Transformation as a mandated program uses old ways of thinking to apply new ways of working. It is applying a way of working that originated in the Age of Electricity and Engineering in the late 1800s, evolved from repetitive manual labor in factories to unique emergent change in the Age of Digital. It is not applying an agile mindset to agility. To quote Martin Fowler, one of the Agile Manifesto signatories, “Imposing agile methods introduces a conflict with the values and principles that underlie agile methods.”
That conflict generates a number of emotional reactions, as I discuss next.
1: Fear and Resistance
Not surprisingly, mandated change and mandated how trigger fear and resistance. There are worries about a loss of control, uncertainty, changing habits, fear of failure, fear of incompetence, more work (“I have to do this work AND you’re asking me to change how I do the work?”), change fatigue, and “better the devil you know.”
Managers used to traditional ways of working—to a command-and-control culture in which they give orders and see those orders carried out—fear that the change will result in a loss of control. Leaders and stakeholders accustomed to a theater of control that plans each step of a project up front (at the point of knowing the least) and assumes that the future is predictable fear embracing the reality that the domain is emergent and requires experimentation. It’s easier to try to command and control the future. Leaders of role-based silos feel threatened, fearing for the empire that they’ve built and what that means for them. Everyone fears changing habits that they’re used to and are comfortable with. Even the most confident employees can suffer from imposter syndrome. There is fear that changing a system of work that has brought them to their current position will reveal an inability, a weakness, or a vulnerability.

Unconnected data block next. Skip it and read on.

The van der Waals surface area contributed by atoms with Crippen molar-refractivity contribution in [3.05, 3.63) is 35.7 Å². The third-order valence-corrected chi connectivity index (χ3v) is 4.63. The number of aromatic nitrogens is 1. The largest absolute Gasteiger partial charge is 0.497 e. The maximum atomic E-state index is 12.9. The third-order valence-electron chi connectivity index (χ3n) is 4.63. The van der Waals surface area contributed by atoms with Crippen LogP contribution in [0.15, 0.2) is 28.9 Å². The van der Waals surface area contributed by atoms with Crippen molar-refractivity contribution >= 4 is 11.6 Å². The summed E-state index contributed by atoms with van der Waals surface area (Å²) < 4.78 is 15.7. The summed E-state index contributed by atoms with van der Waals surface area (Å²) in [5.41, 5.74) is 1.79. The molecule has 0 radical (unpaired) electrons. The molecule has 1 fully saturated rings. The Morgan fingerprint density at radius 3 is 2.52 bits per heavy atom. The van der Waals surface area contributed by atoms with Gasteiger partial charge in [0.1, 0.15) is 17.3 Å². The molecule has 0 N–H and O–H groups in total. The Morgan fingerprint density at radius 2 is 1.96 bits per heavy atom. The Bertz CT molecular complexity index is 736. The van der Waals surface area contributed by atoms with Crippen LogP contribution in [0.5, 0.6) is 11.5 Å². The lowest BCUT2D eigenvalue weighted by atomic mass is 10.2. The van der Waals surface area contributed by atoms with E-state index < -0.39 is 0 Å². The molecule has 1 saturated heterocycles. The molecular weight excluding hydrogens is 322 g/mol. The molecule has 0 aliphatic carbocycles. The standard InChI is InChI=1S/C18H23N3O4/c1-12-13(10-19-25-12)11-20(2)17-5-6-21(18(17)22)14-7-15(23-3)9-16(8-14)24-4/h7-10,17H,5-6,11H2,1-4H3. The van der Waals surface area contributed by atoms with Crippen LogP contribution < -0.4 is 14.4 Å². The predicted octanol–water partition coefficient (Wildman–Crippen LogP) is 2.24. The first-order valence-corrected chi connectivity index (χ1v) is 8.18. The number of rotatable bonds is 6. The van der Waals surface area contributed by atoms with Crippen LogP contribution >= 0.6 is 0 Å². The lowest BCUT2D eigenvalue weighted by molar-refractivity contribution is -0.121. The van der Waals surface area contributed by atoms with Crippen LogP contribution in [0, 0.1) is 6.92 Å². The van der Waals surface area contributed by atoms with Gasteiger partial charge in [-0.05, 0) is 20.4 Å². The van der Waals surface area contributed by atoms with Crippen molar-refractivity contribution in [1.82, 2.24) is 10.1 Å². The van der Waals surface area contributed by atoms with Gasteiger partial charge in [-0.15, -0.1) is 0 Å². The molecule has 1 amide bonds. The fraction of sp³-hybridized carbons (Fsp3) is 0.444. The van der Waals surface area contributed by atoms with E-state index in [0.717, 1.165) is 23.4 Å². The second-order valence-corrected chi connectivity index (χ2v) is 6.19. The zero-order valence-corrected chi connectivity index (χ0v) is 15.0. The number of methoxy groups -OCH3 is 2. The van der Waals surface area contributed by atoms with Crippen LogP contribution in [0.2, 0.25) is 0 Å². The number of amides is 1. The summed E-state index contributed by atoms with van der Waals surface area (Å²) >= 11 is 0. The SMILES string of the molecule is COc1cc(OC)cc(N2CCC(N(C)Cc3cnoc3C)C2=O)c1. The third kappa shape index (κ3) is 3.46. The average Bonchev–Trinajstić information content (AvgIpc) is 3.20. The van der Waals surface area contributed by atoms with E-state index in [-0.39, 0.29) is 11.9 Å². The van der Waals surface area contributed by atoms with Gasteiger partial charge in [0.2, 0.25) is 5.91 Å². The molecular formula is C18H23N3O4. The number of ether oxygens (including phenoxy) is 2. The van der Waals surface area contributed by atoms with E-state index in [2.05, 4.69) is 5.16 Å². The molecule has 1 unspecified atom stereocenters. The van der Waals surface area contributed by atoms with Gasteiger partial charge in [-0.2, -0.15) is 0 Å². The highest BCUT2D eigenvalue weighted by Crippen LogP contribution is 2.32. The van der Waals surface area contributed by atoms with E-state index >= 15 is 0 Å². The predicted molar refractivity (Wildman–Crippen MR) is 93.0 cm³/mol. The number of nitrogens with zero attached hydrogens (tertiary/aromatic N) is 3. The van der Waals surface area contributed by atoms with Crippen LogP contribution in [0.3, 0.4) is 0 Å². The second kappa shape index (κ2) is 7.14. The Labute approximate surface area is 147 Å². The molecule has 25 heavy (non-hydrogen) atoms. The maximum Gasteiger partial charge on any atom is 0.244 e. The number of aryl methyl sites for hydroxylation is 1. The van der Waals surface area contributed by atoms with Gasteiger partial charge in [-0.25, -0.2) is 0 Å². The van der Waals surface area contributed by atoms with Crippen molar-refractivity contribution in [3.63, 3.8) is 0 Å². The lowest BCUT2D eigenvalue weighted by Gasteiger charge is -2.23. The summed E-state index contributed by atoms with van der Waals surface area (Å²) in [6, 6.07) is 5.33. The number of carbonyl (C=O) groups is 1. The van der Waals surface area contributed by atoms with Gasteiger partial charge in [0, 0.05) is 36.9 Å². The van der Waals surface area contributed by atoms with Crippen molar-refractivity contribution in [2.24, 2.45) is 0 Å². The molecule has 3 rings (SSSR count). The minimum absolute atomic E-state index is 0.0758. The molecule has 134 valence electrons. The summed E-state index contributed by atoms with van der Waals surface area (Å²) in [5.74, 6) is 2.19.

Other fears include concerns that the change will increase workload. With an existing need to deliver value come hell or high water, people are now being asked to change how that business value is delivered with jargon like “velocity,” “sprint,” and “points.” Inertia plays a role too. For many people, “the devil you know” looks better than an agile and lean devil they don’t know.
From an evolutionary perspective, depending on the messaging of the why and depending on how the change is approached, especially for those with a fixed mindset, change drives a fear of survival. That leads to resistance and less rational thought as the primitive brain takes over: Can I change? What if I can’t adapt? Will I still be able to pay the bills?
As Robert Maurer explains in One Small Step Can Change Your Life: The Kaizen Way, the problem with the amygdala and its fight-or-flight response is that it triggers alarm bells whenever we want to make a departure from our usual, safe routines: